The Magazine publishes a selection of general-interest books by alumni authors. For additional alumni books, see “In Their Own Words” at magazine.uchicago.edu/books.
Unimagined Community: Sex, Networks, and AIDS in Uganda and South Africa, by Robert J. Thornton, AM’74, PhD’78, University of California Press, 2008. In the 1990s the number of HIV cases fell in Uganda and rose in South Africa; meanwhile, Uganda had one of Africa’s highest fertility rates and South Africa the lowest. Thornton makes sense of this seeming contradiction by analyzing sexual networks in both countries. He examines property, mobility, social status, and political authority in each country to create a broader understanding of AIDS transmission and suggests new ways to fight the epidemic.
Freaks of Nature: What Anomalies Tell Us About Development and Evolution, by Mark S. Blumberg, AM’87, PhD’88, Oxford University Press, 2008. What can we learn from physical deformities, like conjoined twins or people born without limbs? Blumberg explores biological oddities from an evolutionary perspective. Anomalies are a natural part of evolution, he argues, and what we see as deformities are really only alternative paths for development.
The Paintings of J. Allen St. John, Grand Master of Fantasy, by Stephen D. Korshak, AB’74, and J. David Spurlock, Vanguard, 2008. In the early 20th century, Society of Illustrators hall of fame artist J. Allen St. John drew the first depiction of author Edgar Rice Burroughs’s Tarzan. He also illustrated for fantasy authors such as Jack Williamson and Robert E. Howard. An American who studied art with his mother in Paris in the 1880s, he later gained fame in the world of pulp magazines and adventure books. Besides St. John’s artwork, Korshak’s book includes an in-depth biography and essays by science-fiction authors.
Crucible of Conflict: Tamil and Muslim Society on the East Coast of Sri Lanka, by Dennis B. McGilvray, AM’68, PhD’74, Duke University Press, 2008. On Sri Lanka’s eastern coast, three peoples—the Sinhalese Buddhists, the Tamil Hindus, and the Tamil-speaking Muslims—have been deep in conflict since the 1980s, when a guerilla war for an independent Tamil homeland erupted. In the first full-length ethnography of this region, McGilvray draws on 30 years of fieldwork to discuss the Tamil and Muslim inhabitants of an agricultural town in the Ampara District. He compares their practices and institutions and analyzes interethnic conflict on the eastern coast, an area ravaged by the 2004 tsunami.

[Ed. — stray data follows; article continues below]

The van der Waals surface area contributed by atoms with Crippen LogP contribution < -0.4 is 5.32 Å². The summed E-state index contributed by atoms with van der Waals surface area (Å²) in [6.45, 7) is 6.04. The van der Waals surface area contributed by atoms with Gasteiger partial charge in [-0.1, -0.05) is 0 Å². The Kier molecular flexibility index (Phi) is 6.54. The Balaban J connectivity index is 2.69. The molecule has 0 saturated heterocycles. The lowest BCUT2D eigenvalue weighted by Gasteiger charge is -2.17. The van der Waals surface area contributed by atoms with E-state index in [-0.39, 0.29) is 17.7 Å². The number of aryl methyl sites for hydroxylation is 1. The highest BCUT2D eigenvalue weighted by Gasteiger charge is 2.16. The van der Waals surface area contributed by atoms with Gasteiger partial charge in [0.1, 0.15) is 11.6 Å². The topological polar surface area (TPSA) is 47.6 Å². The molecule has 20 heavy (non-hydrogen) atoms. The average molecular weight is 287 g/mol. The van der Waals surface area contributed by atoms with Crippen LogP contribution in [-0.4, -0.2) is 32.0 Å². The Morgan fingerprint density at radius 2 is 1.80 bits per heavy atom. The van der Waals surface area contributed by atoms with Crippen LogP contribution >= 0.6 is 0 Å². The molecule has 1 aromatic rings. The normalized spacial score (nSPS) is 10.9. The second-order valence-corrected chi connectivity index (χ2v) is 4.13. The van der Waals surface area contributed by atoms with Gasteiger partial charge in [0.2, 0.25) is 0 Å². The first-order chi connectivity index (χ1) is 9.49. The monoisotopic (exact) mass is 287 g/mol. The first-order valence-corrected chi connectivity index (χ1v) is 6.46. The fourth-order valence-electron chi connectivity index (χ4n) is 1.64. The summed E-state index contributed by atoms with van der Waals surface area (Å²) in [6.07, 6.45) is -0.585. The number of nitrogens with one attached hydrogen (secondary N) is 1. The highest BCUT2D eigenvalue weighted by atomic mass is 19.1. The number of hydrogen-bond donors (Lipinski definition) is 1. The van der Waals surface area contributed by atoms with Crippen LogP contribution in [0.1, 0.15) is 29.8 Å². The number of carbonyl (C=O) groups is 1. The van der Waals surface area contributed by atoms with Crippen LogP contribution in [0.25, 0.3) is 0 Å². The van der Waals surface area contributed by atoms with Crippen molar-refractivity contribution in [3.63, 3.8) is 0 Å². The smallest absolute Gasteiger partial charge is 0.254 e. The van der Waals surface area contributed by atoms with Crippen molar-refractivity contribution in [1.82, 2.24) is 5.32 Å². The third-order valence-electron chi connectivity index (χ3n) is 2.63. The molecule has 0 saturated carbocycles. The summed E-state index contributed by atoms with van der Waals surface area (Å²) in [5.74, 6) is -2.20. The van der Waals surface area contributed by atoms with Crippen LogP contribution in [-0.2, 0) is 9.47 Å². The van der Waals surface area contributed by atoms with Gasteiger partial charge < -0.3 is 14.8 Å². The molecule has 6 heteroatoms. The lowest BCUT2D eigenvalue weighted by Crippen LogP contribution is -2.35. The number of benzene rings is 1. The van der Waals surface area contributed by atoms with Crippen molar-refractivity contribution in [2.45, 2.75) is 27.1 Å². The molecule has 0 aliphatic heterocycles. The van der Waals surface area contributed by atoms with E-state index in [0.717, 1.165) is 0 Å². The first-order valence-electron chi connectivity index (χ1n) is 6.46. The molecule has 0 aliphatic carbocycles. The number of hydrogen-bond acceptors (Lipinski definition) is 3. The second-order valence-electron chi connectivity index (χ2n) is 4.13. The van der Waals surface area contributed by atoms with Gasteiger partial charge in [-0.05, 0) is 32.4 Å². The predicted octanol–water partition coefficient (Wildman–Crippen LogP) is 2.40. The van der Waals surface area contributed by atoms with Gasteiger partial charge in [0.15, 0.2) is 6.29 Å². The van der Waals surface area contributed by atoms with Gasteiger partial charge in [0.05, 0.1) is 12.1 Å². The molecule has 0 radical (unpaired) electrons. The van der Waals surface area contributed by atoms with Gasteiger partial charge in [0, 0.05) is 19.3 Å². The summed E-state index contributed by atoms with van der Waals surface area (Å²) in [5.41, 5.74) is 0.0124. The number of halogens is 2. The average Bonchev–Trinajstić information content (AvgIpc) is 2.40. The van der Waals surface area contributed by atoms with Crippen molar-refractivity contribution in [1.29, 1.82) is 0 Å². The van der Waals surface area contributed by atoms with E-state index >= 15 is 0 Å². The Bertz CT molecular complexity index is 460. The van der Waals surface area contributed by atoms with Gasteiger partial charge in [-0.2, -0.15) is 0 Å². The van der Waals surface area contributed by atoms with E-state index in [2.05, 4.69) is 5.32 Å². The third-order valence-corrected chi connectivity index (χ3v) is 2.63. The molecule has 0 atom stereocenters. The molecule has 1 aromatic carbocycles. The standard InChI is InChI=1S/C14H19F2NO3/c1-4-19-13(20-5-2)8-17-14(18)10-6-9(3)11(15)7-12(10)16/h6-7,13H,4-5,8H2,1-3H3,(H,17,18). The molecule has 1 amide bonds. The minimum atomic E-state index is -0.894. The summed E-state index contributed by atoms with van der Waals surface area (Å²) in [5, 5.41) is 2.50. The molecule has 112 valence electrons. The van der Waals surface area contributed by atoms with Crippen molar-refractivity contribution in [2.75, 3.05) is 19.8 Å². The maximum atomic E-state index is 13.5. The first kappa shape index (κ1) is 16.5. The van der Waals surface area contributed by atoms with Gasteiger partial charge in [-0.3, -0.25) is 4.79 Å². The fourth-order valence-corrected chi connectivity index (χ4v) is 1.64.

Comparative Journeys: Essays on Literature and Religion East and West, by Anthony C. Yu, PhD’69, Columbia University Press, 2008. Through close textual reading and an avowed intimacy with both Western and Eastern cultures, Yu, a Chicago professor emeritus in humanities and the Divinity School, explores the overlap between literature and religion in China and the West. He argues for a kinship between these supposedly incongruent cultures. By juxtaposing Eastern and Western texts, Yu highlights how they relate to one another.
The Lightness of Being: Mass, Ether, and the Unification of Forces, by Frank Wilczek, SB’70, Basic Books, 2008. Wilczek, a Nobel laureate in physics, explores the implications of the discovery that matter is built from almost weightless units, and that the source of all mass is pure energy. In layman’s terms, he explains physicists’ quest for a unification theory of fundamental forces that will explain the structure of physical life.
Meat, Modernity, and the Rise of the Slaughterhouse, edited by Paula Young Lee, AM’89, PhD’99, University of New Hampshire Press, 2008. The centralized municipal slaughterhouse found in 19th-century Europe and the Americas was a modern invention—a political response to the public’s lack of tolerance for “dirty” practices, such as killing animals by hand in a butcher shop’s back room. This interdisciplinary collection of essays (including one by Dorothee Brantz, AM’95, PhD’03) focuses on the effects of establishing slaughterhouses, meat commodification, and hygienic-slaughter practices in France, Germany, Britain, the United States, and Mexico.Still Moving: Between Cinema and Photography, edited by Karen Beckman and Jean Ma, AM’98, PhD’03, Duke University Press, 2008. This collection of essays, including Chicago cinema and media-studies professor Tom Gunning’s look at the practice of faking photographs, examines the changing nature of media, especially cinema and photography, in the digital age.